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Although WordPerfect can't match Microsoft Office's 96 percent market saturation, this alternative office suite maintains a loyal, unwavering audience -- largely among legal, government, and OEM clients. True, this three-application collection -- containing a word processor, a spreadsheet, and a presentation maker -- doesn't include an email client. But WordPerfect's enhanced XML support will appeal to businesses with heavy data-gathering requirements. So if you swear by WordPerfect or if your company needs XML integration and would rather not pay for Microsoft's Office 2003 Professional Edition, this suite is an attractive alternative to Microsoft's standard edition. Also, if your PC comes preloaded with Corel Office, give that suite a try before paying extra for Microsoft Office -- you may like what you find. On the downside, Corel offers only mediocre technical support, making the suite an acceptable but not inspiring choice for consumers and very small businesses.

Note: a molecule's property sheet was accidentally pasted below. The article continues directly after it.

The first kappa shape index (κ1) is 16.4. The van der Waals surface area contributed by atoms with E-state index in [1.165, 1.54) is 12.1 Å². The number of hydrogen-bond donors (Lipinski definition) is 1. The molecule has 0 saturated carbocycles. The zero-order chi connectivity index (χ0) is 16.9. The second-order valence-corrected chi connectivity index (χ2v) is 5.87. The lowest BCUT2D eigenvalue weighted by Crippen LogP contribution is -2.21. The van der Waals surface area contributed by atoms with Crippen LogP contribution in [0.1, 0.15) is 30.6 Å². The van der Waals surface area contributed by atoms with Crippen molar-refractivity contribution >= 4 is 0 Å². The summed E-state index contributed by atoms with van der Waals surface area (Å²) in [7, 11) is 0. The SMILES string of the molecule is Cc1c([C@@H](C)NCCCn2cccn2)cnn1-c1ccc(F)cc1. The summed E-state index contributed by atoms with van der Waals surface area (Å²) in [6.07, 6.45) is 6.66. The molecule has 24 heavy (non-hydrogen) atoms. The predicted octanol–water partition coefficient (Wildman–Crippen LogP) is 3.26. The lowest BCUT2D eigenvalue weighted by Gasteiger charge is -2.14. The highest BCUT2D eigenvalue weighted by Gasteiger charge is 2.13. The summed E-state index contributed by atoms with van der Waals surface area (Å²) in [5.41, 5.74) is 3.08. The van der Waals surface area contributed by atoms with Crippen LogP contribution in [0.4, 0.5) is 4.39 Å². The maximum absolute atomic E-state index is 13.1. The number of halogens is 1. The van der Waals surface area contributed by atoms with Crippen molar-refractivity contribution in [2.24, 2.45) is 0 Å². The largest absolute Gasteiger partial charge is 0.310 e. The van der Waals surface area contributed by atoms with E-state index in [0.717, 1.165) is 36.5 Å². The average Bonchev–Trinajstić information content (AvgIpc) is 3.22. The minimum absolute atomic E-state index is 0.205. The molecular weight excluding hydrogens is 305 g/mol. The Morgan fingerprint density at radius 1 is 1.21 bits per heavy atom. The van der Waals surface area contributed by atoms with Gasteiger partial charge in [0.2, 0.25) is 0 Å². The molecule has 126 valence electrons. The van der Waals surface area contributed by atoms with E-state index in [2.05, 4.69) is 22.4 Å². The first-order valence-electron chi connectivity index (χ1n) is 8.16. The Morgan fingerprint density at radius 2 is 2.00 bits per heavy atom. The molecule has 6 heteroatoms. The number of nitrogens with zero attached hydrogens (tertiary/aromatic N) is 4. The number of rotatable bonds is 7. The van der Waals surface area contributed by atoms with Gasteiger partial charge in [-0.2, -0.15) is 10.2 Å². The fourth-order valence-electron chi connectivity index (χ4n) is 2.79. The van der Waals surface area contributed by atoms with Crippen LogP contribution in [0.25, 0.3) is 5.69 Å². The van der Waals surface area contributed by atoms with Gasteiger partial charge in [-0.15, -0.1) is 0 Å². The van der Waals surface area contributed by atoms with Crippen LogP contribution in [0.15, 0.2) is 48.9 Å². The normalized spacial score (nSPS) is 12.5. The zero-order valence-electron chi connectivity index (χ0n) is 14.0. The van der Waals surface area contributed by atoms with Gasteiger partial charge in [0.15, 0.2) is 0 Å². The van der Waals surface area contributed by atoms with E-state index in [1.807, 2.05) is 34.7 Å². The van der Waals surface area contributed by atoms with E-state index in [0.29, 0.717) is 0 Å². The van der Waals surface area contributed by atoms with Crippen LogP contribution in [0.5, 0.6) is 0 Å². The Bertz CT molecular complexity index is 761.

Setup & interface